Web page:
I just read a great post over at AKMA (see “No Popular Culture” from May 28/06) from which I’d like to quote briefly: “If the church were a more congenial ecology for learning and critical reflection, the ‘popular culture’ topos might bring to the surface more interesting issues….” On this estimation of the church’s attitude towards learning I think Dr. Adams might be on to something (though I certainly don’t think that this ethos has permeated the western church alone…but that’s a post for another day). One of my concerns is that church leaders tend to underestimate both the level of interest and the potential for understanding in the average Christian person. It is too much to present complicated thoelogical problems or to investigate the greater political and ethical repercussions of our beliefs. All of this is looked on as “theological hair-splitting.” This is unfortunate because in fact it is these issues that will determine the role of the church in both the world of today and of tomorrow. I would suggest that our understanding of God’s will matters, that the way we think of God’s relationship with the future matters, that a knowledge of what grace and faith might be matters greatly to our own engagement with the possibilities and problems of the world in which we live.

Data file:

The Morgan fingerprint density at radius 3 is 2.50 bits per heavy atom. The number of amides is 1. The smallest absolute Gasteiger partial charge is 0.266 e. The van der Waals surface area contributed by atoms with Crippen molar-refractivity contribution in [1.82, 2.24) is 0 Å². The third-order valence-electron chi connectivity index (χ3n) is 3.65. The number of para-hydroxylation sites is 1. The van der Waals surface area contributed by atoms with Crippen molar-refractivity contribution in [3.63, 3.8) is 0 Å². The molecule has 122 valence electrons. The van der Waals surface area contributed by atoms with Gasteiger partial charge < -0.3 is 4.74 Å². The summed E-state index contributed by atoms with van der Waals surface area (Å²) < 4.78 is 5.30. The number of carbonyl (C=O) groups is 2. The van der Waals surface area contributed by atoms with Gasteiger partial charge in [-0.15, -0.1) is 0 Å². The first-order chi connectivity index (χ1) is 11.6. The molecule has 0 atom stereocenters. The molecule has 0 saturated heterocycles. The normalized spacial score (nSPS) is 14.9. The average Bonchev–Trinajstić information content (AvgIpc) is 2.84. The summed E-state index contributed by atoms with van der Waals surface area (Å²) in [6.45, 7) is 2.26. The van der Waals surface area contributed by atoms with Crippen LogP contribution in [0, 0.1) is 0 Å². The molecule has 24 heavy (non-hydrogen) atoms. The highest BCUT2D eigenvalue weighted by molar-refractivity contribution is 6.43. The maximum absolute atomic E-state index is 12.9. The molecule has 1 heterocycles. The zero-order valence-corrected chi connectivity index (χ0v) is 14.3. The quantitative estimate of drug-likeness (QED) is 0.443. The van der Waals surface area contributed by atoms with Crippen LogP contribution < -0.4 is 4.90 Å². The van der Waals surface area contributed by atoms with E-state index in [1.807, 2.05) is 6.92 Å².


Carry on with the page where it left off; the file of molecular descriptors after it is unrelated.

I realize that there will be many people in any given group of Christians (or people of any other faith for that matter) who have no interest in the intellectual component of their religion/faith system, but this does not mean that these will be the only kinds of people preset, nor that they will be in the majority (as though only the concerns of the majority mattered to church governance anyways…again, a post for another day). I would be stunned to discover that any given congregation of people did not have among them some for whom supposedly esoteric concerns are important and interesting. I am not advocating that we turn regular worship services into academic exercises, nor that we neglect teachings with practical ends in mind. I would only suggest that there are many times when attempting to teach only things that are “practically applicable” has the potential to create a faith that differs only insignificantly from many entirely non-christian approaches to the world (I’m not opposed to such systems out of principle, but in a church the aim is to be not of this world). Additionally I would say that a great many topics that might be seemingly arcane in fact have great practical implications for the living of the Christian life. I would agree with whoever it was that suggested we must let Scripture read us, setting the agenda for conversation (as much as such a thing is possible) and not the other way around (I’m not sure who it is that I’m [mis]quoting here, someone from the post-liberal vein, Lindbeck maybe).
I guess all that I’m saying is that we need to have a little faith. In people’s interests, in their capacity and also in the importance that some slightly more complex issues might have on the nature and future of Christianity in the western world.